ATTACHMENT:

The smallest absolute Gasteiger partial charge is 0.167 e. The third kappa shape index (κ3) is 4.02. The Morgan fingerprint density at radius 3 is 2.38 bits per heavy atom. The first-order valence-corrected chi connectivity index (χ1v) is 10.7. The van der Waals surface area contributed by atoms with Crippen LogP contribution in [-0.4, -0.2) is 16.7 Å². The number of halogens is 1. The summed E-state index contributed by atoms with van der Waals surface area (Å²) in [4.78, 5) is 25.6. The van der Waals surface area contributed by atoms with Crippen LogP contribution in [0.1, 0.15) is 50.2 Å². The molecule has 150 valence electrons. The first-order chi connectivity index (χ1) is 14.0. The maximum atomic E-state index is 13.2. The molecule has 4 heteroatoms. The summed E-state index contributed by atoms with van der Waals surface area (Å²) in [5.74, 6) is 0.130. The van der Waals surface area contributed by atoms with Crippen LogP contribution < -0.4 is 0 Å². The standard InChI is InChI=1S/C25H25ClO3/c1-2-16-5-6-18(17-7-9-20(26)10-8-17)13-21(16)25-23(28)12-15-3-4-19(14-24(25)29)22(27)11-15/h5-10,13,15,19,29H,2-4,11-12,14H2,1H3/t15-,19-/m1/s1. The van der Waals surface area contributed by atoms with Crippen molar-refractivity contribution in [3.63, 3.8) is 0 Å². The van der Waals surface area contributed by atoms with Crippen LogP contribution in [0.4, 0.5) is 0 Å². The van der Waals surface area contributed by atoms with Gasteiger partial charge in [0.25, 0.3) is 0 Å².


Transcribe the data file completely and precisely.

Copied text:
The smallest absolute Gasteiger partial charge is 0.167 e. The third kappa shape index (κ3) is 4.02. The Morgan fingerprint density at radius 3 is 2.38 bits per heavy atom. The first-order valence-corrected chi connectivity index (χ1v) is 10.7. The van der Waals surface area contributed by atoms with Crippen LogP contribution in [-0.4, -0.2) is 16.7 Å². The number of halogens is 1. The summed E-state index contributed by atoms with van der Waals surface area (Å²) in [4.78, 5) is 25.6. The van der Waals surface area contributed by atoms with Crippen LogP contribution in [0.1, 0.15) is 50.2 Å². The molecule has 150 valence electrons. The first-order chi connectivity index (χ1) is 14.0. The maximum atomic E-state index is 13.2. The molecule has 4 heteroatoms. The summed E-state index contributed by atoms with van der Waals surface area (Å²) in [5.74, 6) is 0.130. The van der Waals surface area contributed by atoms with Crippen LogP contribution < -0.4 is 0 Å². The standard InChI is InChI=1S/C25H25ClO3/c1-2-16-5-6-18(17-7-9-20(26)10-8-17)13-21(16)25-23(28)12-15-3-4-19(14-24(25)29)22(27)11-15/h5-10,13,15,19,29H,2-4,11-12,14H2,1H3/t15-,19-/m1/s1. The van der Waals surface area contributed by atoms with Crippen molar-refractivity contribution in [3.63, 3.8) is 0 Å². The van der Waals surface area contributed by atoms with Crippen LogP contribution in [0.4, 0.5) is 0 Å². The van der Waals surface area contributed by atoms with Gasteiger partial charge in [0.25, 0.3) is 0 Å².